While Virginia Supreme Court Holds “Subject-To-Tax” Means “Actually Taxed,” Determination of “Actually Taxed” is Relatively Broad for Purposes of Addback Exception

By on September 6, 2017

On August 31, 2017, in a 4-3 split decision, the Virginia Supreme Court (Court) affirmed a circuit court’s ruling that in order for income to qualify for the “subject-to-tax” exception to its addback statute, the income must actually be taxed by another state. Kohl’s Dep’t Stores, Inc. v. Va. Dep’t of Taxation, no. 160681 (Va. Aug. 31, 2017). A copy of the Opinion (Op) is available here. The Court, however, did find for the taxpayer on its alternative argument, concluding that the determination of where income was “actually taxed” includes combined return and addback states, in addition to separate return states, and includes income subject to tax in the hands of the payor, not just the recipient. For our prior coverage of the subject-to-tax exception, see here.

The issue here was whether Kohl’s Department Stores, Inc. (Kohl’s), which operates retail stores throughout the United States (including Virginia), was required to “add back” to its income royalties it paid to a related party for the use of intellectual property owned by that party. Kohl’s deducted the royalty payments as ordinary and necessary business expenses in the computation of its federal income, and the recipient related party included the royalty income in its taxable income calculations in the states in which it filed returns, including both separate and combined reporting states. The Court considered whether the royalty payments paid by Kohl’s must be “added backed” to Kohl’s taxable income under Virginia law, or whether the royalties fell within Virginia’s “subject-to-tax” exception.

Virginia law, like the law of other states, requires taxpayers to add to their state taxable income the amount of intangible expenses and costs paid to a related party to the extent the expenses and costs were deducted in computing federal taxable income. Va. Code Ann. § 58.1-402(B)(8)(a). But Virginia’s addback statute (like those of other states) has a “subject-to-tax” exception under which taxpayers are not required to addback intangible expenses if “[t]he corresponding item of income received by the [recipient] related member is subject to a tax based on or measured by net income or capital imposed by Virginia, another state, or a foreign government that has entered into a comprehensive tax treaty with the United States government.” Id. § 58.1-402(B)(8)(a)(1).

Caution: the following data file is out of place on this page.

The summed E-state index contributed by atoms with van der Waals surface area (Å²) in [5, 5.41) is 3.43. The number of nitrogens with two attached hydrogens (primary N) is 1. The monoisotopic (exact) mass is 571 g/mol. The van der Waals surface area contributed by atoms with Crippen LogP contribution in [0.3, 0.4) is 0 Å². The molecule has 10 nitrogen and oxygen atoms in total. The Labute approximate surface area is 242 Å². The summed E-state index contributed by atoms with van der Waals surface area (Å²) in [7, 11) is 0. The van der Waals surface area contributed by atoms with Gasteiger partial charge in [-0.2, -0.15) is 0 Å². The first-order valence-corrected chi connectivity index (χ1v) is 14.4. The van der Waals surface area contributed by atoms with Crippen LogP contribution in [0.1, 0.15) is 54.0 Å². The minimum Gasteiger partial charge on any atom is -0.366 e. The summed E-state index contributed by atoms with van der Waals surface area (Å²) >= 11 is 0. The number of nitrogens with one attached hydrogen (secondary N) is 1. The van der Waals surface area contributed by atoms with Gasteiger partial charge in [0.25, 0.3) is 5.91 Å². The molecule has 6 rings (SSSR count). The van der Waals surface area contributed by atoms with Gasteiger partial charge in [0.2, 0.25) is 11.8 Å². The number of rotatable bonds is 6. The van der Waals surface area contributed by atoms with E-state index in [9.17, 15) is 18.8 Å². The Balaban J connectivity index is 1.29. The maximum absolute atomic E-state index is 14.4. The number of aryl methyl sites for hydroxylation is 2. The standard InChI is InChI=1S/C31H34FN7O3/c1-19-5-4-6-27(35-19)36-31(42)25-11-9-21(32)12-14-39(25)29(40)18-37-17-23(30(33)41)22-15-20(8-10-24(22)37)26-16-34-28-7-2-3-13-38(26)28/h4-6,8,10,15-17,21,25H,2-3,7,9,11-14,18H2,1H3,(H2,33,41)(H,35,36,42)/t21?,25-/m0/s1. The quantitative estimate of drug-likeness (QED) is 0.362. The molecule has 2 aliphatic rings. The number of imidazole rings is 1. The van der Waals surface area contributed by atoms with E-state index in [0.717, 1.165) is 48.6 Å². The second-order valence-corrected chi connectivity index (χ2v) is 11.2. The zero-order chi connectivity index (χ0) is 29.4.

In determining whether the royalties paid by Kohl’s to a related party fell within Virginia’s subject-to-tax exception, the City of Richmond Circuit Court, on the parties’ cross motions for summary judgment, granted the Department of Taxation’s (Department) motion and held that the intangible expenses paid must be “actually taxed in another state” to qualify for the subject-to-tax exception. See Kohl’s Dep’t Stores, Inc. v. Va. Dep’t of Taxation, 91 Va. Cir. 499 (Va. Cir. Ct. Feb. 3, 2016). In reaching this result, the circuit court purported to rely on the plain language of the subject-to-tax exception and the legislature’s intent in enacting the state’s addback statute, which the court determined was “to close a corporate tax loophole and ensure that income attributable to Virginia is taxed.” Id. Kohl’s petitioned for certiorari, which was granted.

On appeal, the Supreme Court affirmed the circuit court’s conclusion that in order for a taxpayer to qualify for the “subject-to-tax” exception, the corresponding income received by a related party must be “actually taxed by another state” (Op. at 11) but for different reasons. First, unlike the circuit court, the Supreme Court found the plain language of the exception ambiguous. See Op. at 8 (“Because the royalties were included in Kohl’s Illinois’s taxable income, they were, to a certain extent, ‘subject to’ the income taxes of other states. At the same time, a substantial amount of the royalties was not apportioned to, and thereby not legally ‘subject to’ the income tax of, any state in which Kohl’s Illinois filed a return.”). Yet in analyzing the plain language of “subject to tax,” the Court also relied on US Supreme Court precedent holding that “only the amount of a corporation’s income that is fairly apportionable to a given state is legally subject to that state’s income tax.” Op. at 7 (citation omitted). Second, the Court relied on legislative intent indicating that the State enacted the addback statute to raise tax revenue, and reasoned that to accept Kohl’s interpretation that “subject-to-tax” means inclusion in the taxable income computation “would effectively negate the add back statute’s intended operation and undermine this expected revenue.” Op. at 10. Third, the Court relied on case law for the notion that courts should look to the administering agency’s interpretation when a statute is ambiguous. See Op. at 10-11 (“Moreover, we have repeatedly held that when a statute’s language is of doubtful import, the construction given to it by a state official charged with its administration may be considered. … The construction of this exception which [the Department] advocates, and which we apply, is reasonable.”) (citations omitted).